Nunavut’s Baffin Island boasts 1,600 miles along the east coast where cruise vacationers can travel. This area of the northern arctic houses fewer than 10 communities (most with populations under 1,000) and is a great destination to learn about the Inuit culture, language and history.
Cultural Cruise Vacations
For communities on Baffin Island, Nunavut, there’s no access accept for air, which is very expensive, or ship. Fortunately, expedition cruise companies like Adventure Canada take travellers into these remote areas to meet the Inuit people and learn about their culture.
Small passenger cruise ships are used to navigate the waters and offer travellers the opportunity to access these small communities. Here, the residents often put on performances, show Inuit games, sell their ware and give visitors a taste of their “Country Food,” like arctic char, caribou meat and whale.
Another treat of taking these types of expedition cruises is the chance to learn Inuktitut. Culturalists and others who have lived in the north teach classes aboard the ship. Basic words like “ullakkut,” which means Good Morning, or “unnukkut,” which means Good Evening are quickly learned.
Frequently, guests will also learn a couple of songs in Inuktitut, which they then sing to the communities they visit in Nunavut. Most popular is Frères Jacques, which is fairly easy to remember and most people already know the tune.
Inuit People and Culture
By meeting the Inuit people on Baffin Island, southerners get a sense of the lifestyle and harsh environment that the northerners must endure each year. Their connection to the land is paramount, as is their relationship with animals.
“For them to co-exist in such a harsh environment, Inuit developed so many skills that take a lifetime to learn. For example, if you cut an animal, it’s not yours,” clarifies Aaju Peters, Culturalist and frequent guest of Adventure Canada cruises.
“The animal actually comes to you because the animal can see the light in you, not the darkness; the light is inviting and the animal will give itself to you. So it is not you who is the great hunter, it is actually the desire of the animal to come to you, that causes you to have food.”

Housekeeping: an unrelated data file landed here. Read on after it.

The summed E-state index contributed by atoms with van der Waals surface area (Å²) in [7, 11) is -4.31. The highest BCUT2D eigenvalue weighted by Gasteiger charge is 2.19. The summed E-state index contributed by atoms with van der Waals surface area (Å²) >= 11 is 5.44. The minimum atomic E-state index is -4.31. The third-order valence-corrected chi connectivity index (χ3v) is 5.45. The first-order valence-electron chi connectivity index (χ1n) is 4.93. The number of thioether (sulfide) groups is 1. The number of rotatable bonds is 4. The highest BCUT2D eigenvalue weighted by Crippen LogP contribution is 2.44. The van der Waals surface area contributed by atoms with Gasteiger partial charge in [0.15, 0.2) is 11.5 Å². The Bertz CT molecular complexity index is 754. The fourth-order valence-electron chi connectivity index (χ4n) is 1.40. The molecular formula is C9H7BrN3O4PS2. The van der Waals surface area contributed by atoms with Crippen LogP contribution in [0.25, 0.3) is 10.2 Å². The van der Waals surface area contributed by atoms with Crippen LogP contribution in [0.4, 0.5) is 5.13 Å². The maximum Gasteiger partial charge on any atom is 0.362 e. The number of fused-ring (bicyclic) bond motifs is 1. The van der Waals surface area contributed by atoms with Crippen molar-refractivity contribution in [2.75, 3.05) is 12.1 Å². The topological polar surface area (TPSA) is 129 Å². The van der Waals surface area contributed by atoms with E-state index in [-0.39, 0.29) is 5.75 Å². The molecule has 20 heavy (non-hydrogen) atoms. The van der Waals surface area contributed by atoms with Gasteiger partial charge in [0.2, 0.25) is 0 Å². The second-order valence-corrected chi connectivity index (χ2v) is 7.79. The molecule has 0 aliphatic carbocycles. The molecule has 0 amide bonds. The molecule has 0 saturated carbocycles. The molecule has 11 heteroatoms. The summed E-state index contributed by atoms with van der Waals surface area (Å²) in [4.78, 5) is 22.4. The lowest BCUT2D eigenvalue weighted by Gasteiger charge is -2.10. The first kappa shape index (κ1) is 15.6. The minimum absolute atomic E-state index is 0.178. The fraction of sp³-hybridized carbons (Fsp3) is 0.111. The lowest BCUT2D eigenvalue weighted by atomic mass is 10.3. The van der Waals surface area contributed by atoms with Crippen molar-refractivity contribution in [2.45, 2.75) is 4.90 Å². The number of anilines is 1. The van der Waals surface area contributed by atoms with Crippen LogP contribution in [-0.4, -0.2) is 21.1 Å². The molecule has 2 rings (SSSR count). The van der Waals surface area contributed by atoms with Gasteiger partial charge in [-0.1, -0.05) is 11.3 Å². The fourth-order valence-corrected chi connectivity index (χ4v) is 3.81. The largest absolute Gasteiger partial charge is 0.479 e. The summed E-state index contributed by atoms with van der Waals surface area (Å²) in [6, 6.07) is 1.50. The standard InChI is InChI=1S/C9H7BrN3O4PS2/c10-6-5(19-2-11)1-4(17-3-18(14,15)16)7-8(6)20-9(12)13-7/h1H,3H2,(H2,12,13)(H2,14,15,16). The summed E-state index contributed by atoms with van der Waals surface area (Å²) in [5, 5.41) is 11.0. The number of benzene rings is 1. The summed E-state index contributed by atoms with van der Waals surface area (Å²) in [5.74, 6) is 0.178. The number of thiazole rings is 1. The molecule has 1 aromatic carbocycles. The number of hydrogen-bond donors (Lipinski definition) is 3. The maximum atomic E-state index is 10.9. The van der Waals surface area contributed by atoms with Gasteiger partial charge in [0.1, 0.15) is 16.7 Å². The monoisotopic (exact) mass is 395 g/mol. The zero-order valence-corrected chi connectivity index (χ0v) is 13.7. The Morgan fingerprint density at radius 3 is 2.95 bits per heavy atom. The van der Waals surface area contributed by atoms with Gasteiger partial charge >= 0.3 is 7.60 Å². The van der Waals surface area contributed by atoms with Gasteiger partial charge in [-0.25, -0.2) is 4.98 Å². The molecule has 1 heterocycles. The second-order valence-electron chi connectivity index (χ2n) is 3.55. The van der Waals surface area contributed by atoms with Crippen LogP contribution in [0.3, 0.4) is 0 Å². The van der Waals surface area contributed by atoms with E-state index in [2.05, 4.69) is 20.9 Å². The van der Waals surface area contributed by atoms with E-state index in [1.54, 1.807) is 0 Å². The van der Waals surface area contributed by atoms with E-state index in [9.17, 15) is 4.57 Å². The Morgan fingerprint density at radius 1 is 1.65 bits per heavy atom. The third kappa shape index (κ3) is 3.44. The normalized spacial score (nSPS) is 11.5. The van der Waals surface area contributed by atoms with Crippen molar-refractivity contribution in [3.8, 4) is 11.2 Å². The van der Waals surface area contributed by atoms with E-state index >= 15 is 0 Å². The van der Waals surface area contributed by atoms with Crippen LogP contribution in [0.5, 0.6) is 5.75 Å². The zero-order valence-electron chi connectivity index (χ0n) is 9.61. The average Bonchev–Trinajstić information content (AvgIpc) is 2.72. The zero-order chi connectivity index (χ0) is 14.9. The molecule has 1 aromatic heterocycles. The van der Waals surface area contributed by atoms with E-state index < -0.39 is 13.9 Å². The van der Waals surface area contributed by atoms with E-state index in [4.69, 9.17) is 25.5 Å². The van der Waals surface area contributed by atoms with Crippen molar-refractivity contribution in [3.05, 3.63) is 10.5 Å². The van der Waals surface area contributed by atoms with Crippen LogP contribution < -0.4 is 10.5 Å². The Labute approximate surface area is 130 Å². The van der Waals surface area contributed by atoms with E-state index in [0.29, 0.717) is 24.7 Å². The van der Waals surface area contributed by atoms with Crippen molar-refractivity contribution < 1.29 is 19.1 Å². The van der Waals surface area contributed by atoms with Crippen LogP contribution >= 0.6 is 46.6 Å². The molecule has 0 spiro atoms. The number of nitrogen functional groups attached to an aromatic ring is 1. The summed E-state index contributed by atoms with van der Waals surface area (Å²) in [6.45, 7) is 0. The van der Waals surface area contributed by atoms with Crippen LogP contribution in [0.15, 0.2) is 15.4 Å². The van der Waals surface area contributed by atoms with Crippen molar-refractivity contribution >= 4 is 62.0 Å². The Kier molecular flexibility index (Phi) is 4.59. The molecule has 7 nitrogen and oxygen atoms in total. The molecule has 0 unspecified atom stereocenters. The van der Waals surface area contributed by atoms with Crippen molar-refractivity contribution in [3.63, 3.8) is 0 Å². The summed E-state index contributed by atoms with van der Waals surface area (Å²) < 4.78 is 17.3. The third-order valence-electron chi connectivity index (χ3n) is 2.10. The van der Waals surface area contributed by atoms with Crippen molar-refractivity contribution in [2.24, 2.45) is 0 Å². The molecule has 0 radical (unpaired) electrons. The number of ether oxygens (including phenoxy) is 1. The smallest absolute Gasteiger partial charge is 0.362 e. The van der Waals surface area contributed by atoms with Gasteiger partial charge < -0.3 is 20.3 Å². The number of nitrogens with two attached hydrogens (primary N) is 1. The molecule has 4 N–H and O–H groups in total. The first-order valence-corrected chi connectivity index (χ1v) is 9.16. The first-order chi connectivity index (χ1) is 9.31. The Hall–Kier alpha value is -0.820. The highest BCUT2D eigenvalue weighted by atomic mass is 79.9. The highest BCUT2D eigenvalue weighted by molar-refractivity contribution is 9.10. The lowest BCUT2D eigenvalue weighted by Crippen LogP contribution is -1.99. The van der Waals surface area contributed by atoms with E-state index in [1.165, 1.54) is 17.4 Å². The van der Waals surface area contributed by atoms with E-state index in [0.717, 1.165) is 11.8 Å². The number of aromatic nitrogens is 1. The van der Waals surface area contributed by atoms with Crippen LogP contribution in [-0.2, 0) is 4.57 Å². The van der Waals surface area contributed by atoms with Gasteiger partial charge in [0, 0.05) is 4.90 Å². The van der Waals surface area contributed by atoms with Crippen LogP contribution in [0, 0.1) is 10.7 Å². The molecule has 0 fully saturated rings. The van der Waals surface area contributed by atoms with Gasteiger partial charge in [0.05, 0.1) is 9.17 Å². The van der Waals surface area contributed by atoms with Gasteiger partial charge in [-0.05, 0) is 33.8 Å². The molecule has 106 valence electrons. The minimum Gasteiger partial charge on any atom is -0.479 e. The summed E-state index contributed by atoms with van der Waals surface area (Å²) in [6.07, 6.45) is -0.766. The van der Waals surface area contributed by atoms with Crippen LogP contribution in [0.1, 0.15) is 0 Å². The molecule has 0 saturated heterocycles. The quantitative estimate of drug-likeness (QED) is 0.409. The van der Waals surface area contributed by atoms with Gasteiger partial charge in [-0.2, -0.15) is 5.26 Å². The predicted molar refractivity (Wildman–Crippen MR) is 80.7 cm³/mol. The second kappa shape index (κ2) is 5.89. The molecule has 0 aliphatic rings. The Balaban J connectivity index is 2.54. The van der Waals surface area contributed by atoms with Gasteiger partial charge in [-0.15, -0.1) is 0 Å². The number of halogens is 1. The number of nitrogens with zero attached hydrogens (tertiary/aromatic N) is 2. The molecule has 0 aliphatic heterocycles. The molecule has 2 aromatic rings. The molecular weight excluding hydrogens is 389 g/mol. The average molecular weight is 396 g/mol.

This is taught from an early age, as Shari Gearheard, a Canadian researcher living in Clyde River, Nunavut explains: “This is his first bear that he [Colin] got, a good sized bear. Everybody was very proud. Kids are taught at an early age, so they get to go out with their parents and when you are able to get your first bear or seal, it’s a really proud time for the family.”
Skiing Western Canada
Whistler and Blackcomb Mountains in British Columbia may be the headliners of skiing in Western Canada, but the supporting cast of ski venues is simply outstanding. Yes, you can ski BC, including Vancouver Island, but you can also ski in Alberta, Manitoba and even Saskatchewan.
In Alberta try the Lake Louise area with runs from gentle to double black diamonds. This is a great place to bring a group as you can find runs to suit everyone from beginners to Olympic hopefuls. Lake Louise is only 185 km from Calgary and a mere 50km from Banff. Try the Lake Louise Inn as a base for your ski Western Canada adventure.
After a hard day on the slopes in Lake Louise try “Ski Naked” a potent potable of Blue Curacao, Absolut, Cointreau, grape juice and a sprig of mint. This may cause you to exaggerate your prowess on the slopes but just remember that what happens on the mountain stays on the mountain.
Manitobans head to Holiday Mountain, with its two chair lifts, t-bar, and “wonder carpet” beginner lift. If you’ve wanted to try “downhill” skiing this just may be the place to try without being intimidated by giant slopes and overly competent seven year olds.
Saskatchewan is home to superb cross-country skiing in Western Canada. There are hundreds of kilometers of groomed and marked trails in regional, provincial and city parks across the province. For a weekend adventure spend the night in a bed and breakfast such as the Hillcrest Inn in northern Saskatchewan for an entire weekend of cross-country skiing and snow shoeing.
Mt. Washington on Vancouver Island offers glade skiing, deep alpine bowls and steep drops for the adventurous skiing Western Canada.
Interior British Columbia has Silver Star has been dubbed the favorite destination of the US Ski Nordic Team because of its long, scenic trails. Silver Star skiers have access to over 100 km of track-set trails for skiing.